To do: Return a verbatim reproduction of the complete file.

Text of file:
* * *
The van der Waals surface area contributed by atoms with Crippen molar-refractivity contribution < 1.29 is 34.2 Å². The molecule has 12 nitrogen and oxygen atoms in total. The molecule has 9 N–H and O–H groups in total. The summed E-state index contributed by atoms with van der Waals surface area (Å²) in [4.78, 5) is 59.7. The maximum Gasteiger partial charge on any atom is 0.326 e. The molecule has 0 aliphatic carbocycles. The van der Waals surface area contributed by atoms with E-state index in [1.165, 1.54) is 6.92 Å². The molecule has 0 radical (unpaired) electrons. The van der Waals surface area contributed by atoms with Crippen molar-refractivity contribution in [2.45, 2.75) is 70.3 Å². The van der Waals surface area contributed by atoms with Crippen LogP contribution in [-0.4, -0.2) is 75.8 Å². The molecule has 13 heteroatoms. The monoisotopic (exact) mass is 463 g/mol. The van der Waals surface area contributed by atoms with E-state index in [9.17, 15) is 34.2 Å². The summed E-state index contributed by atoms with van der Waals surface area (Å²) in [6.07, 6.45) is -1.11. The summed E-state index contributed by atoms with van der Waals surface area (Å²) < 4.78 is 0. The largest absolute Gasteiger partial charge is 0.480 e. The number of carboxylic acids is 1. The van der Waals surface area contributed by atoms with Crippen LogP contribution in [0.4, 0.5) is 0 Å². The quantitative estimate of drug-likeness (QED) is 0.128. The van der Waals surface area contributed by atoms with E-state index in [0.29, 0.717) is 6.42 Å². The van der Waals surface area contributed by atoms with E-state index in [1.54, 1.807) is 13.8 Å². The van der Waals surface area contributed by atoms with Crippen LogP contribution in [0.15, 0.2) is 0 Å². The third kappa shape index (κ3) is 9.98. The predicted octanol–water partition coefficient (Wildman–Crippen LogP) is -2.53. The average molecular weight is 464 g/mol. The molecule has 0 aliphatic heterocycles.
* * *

The van der Waals surface area contributed by atoms with Crippen molar-refractivity contribution < 1.29 is 34.2 Å². The molecule has 12 nitrogen and oxygen atoms in total. The molecule has 9 N–H and O–H groups in total. The summed E-state index contributed by atoms with van der Waals surface area (Å²) in [4.78, 5) is 59.7. The maximum Gasteiger partial charge on any atom is 0.326 e. The molecule has 0 aliphatic carbocycles. The van der Waals surface area contributed by atoms with E-state index in [1.165, 1.54) is 6.92 Å². The molecule has 0 radical (unpaired) electrons. The van der Waals surface area contributed by atoms with Crippen molar-refractivity contribution in [2.45, 2.75) is 70.3 Å². The van der Waals surface area contributed by atoms with Crippen LogP contribution in [-0.4, -0.2) is 75.8 Å². The molecule has 13 heteroatoms. The monoisotopic (exact) mass is 463 g/mol. The van der Waals surface area contributed by atoms with E-state index in [9.17, 15) is 34.2 Å². The summed E-state index contributed by atoms with van der Waals surface area (Å²) in [6.07, 6.45) is -1.11. The summed E-state index contributed by atoms with van der Waals surface area (Å²) < 4.78 is 0. The largest absolute Gasteiger partial charge is 0.480 e. The number of carboxylic acids is 1. The van der Waals surface area contributed by atoms with Crippen LogP contribution in [0.4, 0.5) is 0 Å². The quantitative estimate of drug-likeness (QED) is 0.128. The van der Waals surface area contributed by atoms with E-state index in [0.29, 0.717) is 6.42 Å². The van der Waals surface area contributed by atoms with E-state index in [1.54, 1.807) is 13.8 Å². The van der Waals surface area contributed by atoms with Crippen LogP contribution in [0.15, 0.2) is 0 Å². The third kappa shape index (κ3) is 9.98. The predicted octanol–water partition coefficient (Wildman–Crippen LogP) is -2.53. The average molecular weight is 464 g/mol. The molecule has 0 aliphatic heterocycles.